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Featured I confessed my feelings

Discussion in 'Love, Relationships and Dating' started by Jane Smith, Aug 9, 2018.

  1. Jane Smith

    Jane Smith Well-Known Member

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    Hello all!

    I confessed my feelings to an Aspie I have feelings for, and he hasn't responded to my e-mail yet. We've been seeing each other for the past year or so. It was casual-- nothing serious. However, we got pretty close over the past few months.

    A couple days ago, I decided to bite the bullet, and send him a message. My therapist said it was a good idea. She thought that John felt the same way. However, he might be overwhelmed by the e-mail. She said to give him a few days (or even a week) to respond.

    She said that if he hesitates, that doesn't mean he is going to say "no". it just means he is taking a while to articulate his thoughts.

    I guess my question is....why? Why does it take a while?

    If he needs the space, I definitely want to give it to him! However, I just don't understand.

    Have you taken a while on responding to e-mails? If so, why? Does it depend on the situation? Has someone ever confessed to you? Was that overwhelming?

    Thanks, guys! This site is very informative!

    EDIT: More elaboration

    I am 30. John is 40. He got divorced 2 years ago and has two kids. We're both game designers and went to the same school. Now he works at a company near me. He isn't very talkative and gets nervous easily. If I talk to him about overwhelming topics in person, he shuts down.

    John also has a history of being abused, and he can get depressed. But, he has always seemed pretty happy around me. I like to make him smile and laugh--especially when it comes to his favorite video game.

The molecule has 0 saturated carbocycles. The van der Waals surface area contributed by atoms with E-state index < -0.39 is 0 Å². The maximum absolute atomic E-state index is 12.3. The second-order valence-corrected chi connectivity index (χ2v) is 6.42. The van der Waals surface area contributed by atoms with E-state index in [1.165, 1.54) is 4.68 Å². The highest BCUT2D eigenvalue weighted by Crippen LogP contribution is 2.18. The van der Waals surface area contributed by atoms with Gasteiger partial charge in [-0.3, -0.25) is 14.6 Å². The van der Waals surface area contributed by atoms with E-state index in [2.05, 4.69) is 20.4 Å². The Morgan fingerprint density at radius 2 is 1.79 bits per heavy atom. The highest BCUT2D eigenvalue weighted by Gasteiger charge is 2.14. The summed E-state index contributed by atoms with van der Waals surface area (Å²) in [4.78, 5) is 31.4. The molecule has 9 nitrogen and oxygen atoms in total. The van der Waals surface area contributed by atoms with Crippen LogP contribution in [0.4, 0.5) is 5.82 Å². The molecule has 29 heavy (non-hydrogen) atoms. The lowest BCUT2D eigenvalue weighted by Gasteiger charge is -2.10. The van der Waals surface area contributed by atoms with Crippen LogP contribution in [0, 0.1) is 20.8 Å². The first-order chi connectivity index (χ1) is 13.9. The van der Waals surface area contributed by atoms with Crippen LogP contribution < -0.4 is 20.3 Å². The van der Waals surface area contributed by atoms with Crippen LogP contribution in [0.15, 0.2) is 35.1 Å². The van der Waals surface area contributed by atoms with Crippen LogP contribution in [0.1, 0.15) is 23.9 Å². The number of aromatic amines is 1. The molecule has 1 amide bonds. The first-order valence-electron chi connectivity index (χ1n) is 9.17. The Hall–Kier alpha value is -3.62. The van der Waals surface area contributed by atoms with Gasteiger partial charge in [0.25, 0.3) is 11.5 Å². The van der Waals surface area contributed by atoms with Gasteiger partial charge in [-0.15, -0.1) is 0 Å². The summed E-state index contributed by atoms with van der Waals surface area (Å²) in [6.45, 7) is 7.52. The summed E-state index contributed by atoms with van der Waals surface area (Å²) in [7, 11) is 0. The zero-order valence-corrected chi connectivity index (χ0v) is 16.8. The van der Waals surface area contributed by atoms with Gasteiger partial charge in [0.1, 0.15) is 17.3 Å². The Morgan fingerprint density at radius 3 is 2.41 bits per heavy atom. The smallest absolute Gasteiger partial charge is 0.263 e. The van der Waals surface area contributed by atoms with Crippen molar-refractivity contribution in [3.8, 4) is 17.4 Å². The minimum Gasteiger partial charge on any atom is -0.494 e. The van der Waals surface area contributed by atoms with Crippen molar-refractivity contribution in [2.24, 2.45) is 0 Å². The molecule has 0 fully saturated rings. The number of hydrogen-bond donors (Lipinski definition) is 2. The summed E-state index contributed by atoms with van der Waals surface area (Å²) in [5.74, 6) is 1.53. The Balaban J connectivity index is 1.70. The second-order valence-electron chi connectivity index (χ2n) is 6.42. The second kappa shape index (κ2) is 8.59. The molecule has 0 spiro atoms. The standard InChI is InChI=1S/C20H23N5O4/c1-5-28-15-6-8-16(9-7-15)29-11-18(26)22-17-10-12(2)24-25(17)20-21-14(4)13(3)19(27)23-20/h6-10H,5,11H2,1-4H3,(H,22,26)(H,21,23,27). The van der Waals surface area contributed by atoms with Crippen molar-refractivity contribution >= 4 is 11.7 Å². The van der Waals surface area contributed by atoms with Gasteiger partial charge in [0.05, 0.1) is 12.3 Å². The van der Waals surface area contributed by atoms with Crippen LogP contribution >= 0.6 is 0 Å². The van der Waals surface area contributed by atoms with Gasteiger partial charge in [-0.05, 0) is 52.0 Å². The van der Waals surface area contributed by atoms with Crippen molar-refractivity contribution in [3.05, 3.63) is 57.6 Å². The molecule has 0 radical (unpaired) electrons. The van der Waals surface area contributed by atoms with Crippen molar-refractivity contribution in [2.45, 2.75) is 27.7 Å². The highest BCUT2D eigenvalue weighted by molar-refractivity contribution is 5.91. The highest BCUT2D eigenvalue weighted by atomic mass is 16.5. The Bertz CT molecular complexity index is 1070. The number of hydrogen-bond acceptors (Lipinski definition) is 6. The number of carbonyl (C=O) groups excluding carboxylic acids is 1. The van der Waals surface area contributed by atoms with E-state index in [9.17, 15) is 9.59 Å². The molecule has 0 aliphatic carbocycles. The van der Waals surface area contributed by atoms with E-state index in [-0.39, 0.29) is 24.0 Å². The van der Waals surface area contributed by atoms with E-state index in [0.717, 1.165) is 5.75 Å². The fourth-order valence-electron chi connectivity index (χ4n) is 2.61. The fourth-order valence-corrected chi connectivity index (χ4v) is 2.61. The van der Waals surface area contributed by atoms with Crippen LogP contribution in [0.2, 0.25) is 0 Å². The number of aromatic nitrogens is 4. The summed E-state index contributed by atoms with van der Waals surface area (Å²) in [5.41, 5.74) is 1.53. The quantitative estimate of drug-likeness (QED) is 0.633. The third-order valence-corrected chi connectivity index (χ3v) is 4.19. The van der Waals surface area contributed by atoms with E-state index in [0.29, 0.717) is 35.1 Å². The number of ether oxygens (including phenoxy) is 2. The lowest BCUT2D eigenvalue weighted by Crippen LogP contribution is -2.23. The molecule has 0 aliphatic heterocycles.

When I e-mailed him I was pretty specific about my feelings. I also asked him if he would like to go on a date with me sometime this week (He is very busy. When we hang out, he typically chooses).

    The e-mail was positive! I told him how important he was to me and that I think he is a wonderful person. :)
     
    Last edited: Aug 9, 2018
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  2. MrSpock

    MrSpock Live long and prosper

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    Explaining that would... take a while. You'll likely get a reply before we could explain it. We can't explain it anyway, because we're not him. Not only are we not him, but we haven't read the text, don't know you, and don't know how Asperger's presents itself in him. Not only are we all different, but Asperger's is not a uniform thing, I have relatively few traits, and someone else could be on the spectrum as well and share none of the aspie traits that I have, have different severity of those that are there... and a different history which has made those differences impact on our lives differently.

    Ask him. But wait until he replies, and don't expect anything much clearer than what I've said above. Have you tried writing down how your mind works? If it all goes well maybe you'll start to understand him a bit, to the point where you'll have a better understanding of what it is you want to know, and why we can't really tell you. Good luck.
     
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  3. On the Inside